Today's experience is completely different. I ate sushi on the seafront with the restaurant's boat parked in the marina in front, with which they returned the catch of the day. In the Vedado district, El Cocinero serves local fresh grilled lobster to a multi-national crowd. In the Vistamar district you can find a good truffle risotto. There is great food to be had and not at extortionate prices. The old Paladars, which are family or cooperative run restaurants, offer some great local dishes.

The late night life was always fun in Havana with numerous late night bars and clubs. The new kid on the block is Fabrica De La Arte, an event and installation space that houses dance, concerts, theatre, galleries and myriad bars.



The 50s American classics are still here, usually with a Honda engine under the bonnet, but impeccably restored on the outside and these are great for a tour of the old town or a short hop in the city. Fortunately for longer drives there is now a newer fleet of imported vehicles to travel in comfort, even with the blessing of a seatbelt.

The roads are much improved and more is being done to develop the network, there are times however when you need to put up with a few bumps to get to the further flung destinations.



This is where things have really changed. For those wanting a luxury five star hotel in Havana there is now the Gran Hotel Manzana Kempinski, which offers everything the international traveller would expect from a five star hotel. Perhaps more relevant to Original Travel clients who lean towards unique and boutique options, a number of small 4-6 bedroom hotels have opened up in restored colonial mansions, particularly in the once exclusive Vedado district. We now have a plethora of choices with varying degrees of luxury, lots of local Cuban influence and welcoming hosts.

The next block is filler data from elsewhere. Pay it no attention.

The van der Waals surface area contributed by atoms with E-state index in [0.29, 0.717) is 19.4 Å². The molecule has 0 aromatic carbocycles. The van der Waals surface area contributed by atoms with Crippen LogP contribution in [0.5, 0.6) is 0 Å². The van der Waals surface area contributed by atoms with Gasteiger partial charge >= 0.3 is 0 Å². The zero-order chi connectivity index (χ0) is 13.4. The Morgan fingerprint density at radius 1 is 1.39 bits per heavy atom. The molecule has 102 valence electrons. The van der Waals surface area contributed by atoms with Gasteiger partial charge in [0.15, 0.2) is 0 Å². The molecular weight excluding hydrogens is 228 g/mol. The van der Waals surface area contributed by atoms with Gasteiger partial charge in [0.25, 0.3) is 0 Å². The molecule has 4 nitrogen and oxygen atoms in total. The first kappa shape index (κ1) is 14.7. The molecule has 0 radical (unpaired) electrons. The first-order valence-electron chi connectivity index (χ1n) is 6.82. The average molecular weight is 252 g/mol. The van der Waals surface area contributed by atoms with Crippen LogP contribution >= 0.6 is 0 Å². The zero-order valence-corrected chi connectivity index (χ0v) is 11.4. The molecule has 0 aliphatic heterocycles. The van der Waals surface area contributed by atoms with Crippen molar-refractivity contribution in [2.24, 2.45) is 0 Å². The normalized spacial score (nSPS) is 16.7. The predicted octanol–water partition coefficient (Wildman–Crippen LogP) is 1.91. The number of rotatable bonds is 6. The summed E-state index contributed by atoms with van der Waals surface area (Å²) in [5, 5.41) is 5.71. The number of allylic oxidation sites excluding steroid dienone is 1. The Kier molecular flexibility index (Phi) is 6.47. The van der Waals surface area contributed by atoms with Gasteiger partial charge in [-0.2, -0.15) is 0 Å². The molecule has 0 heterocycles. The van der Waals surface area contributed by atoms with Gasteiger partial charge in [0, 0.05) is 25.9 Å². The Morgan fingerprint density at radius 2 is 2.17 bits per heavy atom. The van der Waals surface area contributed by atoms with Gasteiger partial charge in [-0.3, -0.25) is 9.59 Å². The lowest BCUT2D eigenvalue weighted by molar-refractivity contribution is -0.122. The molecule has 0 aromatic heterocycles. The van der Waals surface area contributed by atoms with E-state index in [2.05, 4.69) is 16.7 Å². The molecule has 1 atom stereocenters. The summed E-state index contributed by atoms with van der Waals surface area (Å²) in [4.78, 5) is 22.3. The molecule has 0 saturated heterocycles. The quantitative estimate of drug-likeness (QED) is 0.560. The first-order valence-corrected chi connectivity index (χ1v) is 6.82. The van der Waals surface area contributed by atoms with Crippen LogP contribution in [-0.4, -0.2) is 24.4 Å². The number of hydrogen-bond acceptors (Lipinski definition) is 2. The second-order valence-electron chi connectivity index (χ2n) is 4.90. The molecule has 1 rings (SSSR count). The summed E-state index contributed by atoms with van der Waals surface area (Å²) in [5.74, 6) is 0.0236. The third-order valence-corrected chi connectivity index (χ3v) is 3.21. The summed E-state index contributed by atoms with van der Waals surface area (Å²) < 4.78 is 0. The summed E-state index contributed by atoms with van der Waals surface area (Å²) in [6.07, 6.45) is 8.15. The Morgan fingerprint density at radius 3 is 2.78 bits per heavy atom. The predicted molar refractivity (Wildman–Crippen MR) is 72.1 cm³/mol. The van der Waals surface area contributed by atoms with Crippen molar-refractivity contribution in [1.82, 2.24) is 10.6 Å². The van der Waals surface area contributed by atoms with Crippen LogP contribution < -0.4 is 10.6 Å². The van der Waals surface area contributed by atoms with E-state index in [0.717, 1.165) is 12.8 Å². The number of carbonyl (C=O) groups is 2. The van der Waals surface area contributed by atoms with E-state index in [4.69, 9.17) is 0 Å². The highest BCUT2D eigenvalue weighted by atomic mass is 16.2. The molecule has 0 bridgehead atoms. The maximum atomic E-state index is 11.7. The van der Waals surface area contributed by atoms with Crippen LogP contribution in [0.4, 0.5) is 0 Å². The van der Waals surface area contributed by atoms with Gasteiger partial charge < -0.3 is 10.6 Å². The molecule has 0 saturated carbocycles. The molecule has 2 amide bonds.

This was a late addition to the list. In the 'special period' you were lucky to get through to someone on a landline; I once spent the night on the floor of an abandoned weather station because I could not contact the beach huts I was aiming for to see if they had a room. They did not.

In today's Cuba our team on the ground handed me a pre-loaded mobile phone with a concierge number programmed in for my every need. There was also sporadic internet in hotels and at hotspots dotted around the country. Two days after leaving El Cocodrilo (so nicknamed due to the shape of the island) the government announced they were opening up the whole country to 3G internet access, undoubtedly accelerating the pace of change in the country.



The most important side of Cuba. Wherever you travel the people are interesting and interested. Any one of your local guides will be as intrigued by your lifestyle as you are in the implications of living in this blossoming country. Wherever you travel you will meet fascinating, educated and passionate people who want to share their experiences with you.

Cuba has changed, but only a little and it retains its identity and natural beauty as 'The fairest Island human eyes have yet beheld' (Christopher Columbus, 1492). So if you're interested in your own Cuban adventure, get in touch.